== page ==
Bottom line is I like ambitious artists who have what it takes to last in the industry, who have that fire that loves the stage and loves spreading their music, and take initiative – either by entering university to perfect their craft, or if they don’t have the grades or the money, do whatever it takes. Even Taylor Swift worked her butt off sending out tapes of her songs to get noticed before she finally got signed.

    Idols of the Disney, Johnny’s and SM variety are nice where they pick through lots of applications- but I don’t think they’re absolutely necessary. Although I gotta say – Johnny’s does a hell of a good job maintaining the popularity of his artists.

    As for the whole 10 years things, I hope. I can’t believe there still aren’t more sites on cpop. Yay for cpopaccess. I think Chinese Americans are a bunch of idiots. Period. I may understand that their upbringing has made them biased against their own culture, but that doesn’t make me like them better when I see them mock it without having actually researched it. Their self-hate is unbelievable. Whatever. I’m just going to take the next year off because the part I dislike most about all of this is seeing the short-sighted stupidity. It’s frustrating and I feel like smacking people all the time. I live in an area where there are very few Chinese people or Asians in general, and frankly my opinion of them was higher before I started this site.

    Now I feel no affinity towards Chinese-Americans anymore. They’re a cynical, annoying bunch that I don’t really empathize with.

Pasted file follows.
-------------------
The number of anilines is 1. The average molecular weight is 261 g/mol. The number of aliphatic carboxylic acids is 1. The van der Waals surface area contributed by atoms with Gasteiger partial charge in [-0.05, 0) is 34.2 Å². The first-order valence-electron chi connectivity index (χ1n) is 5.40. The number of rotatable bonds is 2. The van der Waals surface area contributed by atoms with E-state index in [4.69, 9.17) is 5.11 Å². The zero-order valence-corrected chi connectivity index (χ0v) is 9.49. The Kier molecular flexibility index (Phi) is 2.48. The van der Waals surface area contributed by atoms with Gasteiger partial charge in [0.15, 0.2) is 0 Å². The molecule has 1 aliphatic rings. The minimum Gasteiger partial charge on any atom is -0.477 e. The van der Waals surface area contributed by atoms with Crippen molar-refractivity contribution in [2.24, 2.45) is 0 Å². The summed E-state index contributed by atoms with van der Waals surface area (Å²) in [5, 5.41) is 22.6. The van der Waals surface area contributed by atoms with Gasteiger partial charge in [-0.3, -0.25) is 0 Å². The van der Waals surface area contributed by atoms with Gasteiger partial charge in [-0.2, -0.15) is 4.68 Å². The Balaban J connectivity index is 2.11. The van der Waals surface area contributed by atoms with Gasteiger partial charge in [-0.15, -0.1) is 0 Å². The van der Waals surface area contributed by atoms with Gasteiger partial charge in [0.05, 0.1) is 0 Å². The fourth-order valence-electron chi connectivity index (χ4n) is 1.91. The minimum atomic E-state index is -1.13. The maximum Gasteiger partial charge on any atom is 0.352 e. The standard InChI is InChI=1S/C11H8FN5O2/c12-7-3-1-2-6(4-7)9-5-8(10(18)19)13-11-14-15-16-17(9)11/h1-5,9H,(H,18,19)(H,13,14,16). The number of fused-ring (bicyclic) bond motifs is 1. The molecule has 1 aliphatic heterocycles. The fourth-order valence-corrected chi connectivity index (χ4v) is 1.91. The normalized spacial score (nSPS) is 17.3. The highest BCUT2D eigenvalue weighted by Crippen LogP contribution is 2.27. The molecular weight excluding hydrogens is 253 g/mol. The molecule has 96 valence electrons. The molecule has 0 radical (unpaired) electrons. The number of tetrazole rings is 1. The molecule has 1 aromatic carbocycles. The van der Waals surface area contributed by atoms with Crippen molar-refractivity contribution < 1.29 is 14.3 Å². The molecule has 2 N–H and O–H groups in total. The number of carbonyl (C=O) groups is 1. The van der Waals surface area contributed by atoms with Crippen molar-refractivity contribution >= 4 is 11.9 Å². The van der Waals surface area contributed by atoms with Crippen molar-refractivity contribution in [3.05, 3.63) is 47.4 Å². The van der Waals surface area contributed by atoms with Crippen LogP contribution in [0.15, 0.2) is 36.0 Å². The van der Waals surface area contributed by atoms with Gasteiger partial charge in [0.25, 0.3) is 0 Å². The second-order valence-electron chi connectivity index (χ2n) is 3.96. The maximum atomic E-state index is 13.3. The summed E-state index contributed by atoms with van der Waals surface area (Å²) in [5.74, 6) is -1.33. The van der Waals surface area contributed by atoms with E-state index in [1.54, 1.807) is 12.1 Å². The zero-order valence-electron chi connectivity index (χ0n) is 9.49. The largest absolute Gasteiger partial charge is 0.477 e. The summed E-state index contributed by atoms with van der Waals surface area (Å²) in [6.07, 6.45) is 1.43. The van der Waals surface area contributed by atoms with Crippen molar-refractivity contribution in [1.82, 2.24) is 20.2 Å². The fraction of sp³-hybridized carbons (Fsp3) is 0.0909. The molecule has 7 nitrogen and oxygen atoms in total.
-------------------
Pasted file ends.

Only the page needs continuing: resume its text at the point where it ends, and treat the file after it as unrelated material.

13. Well, I think it’s less about ‘not’ wanting your children to be an entertainer and more about wanting your child to take a prestigious career path.
    Of course there’s more to it than just wanting your child to become a doctor, lawyer, scientist, engineer, etc. Those jobs are popular because they earn good money, have some kind of prestige attached to them, and importantly, because there’s little risk in pursuing a career as, say, a neurosurgeon. There’s that security because people always need neurosurgeons. (I think)

    You have to take into consideration that China is still a lot poorer than South Korea or Japan, and that the elderly in China rely more on their children and grandchildren to support them. There might be less reluctance in wealthier families who can support themselves, but most of the richer areas in China are subjected to the One Child Policy, which means the parents would be placing everything on just one that child.

    That’s not to say that parents would not want their children doing music or dance. Chinese-American parents might want their children to go to Harvard or Yale, but I don’t think they’d complain if their kids went to Juilliard, either.
    Again, I think in tens years, we’ll see a lot more ‘real’ idols being produced than Sichuan Conservatory of Music graduates in the industry. Once there’s no longer that need to do better than your parents, then there’ll be much more freedom to join the entertainment business.

    Oh, but in ten years, cfensi, hopefully this won’t be the only English-language blog with news on Mainland Chinese entertainment. : )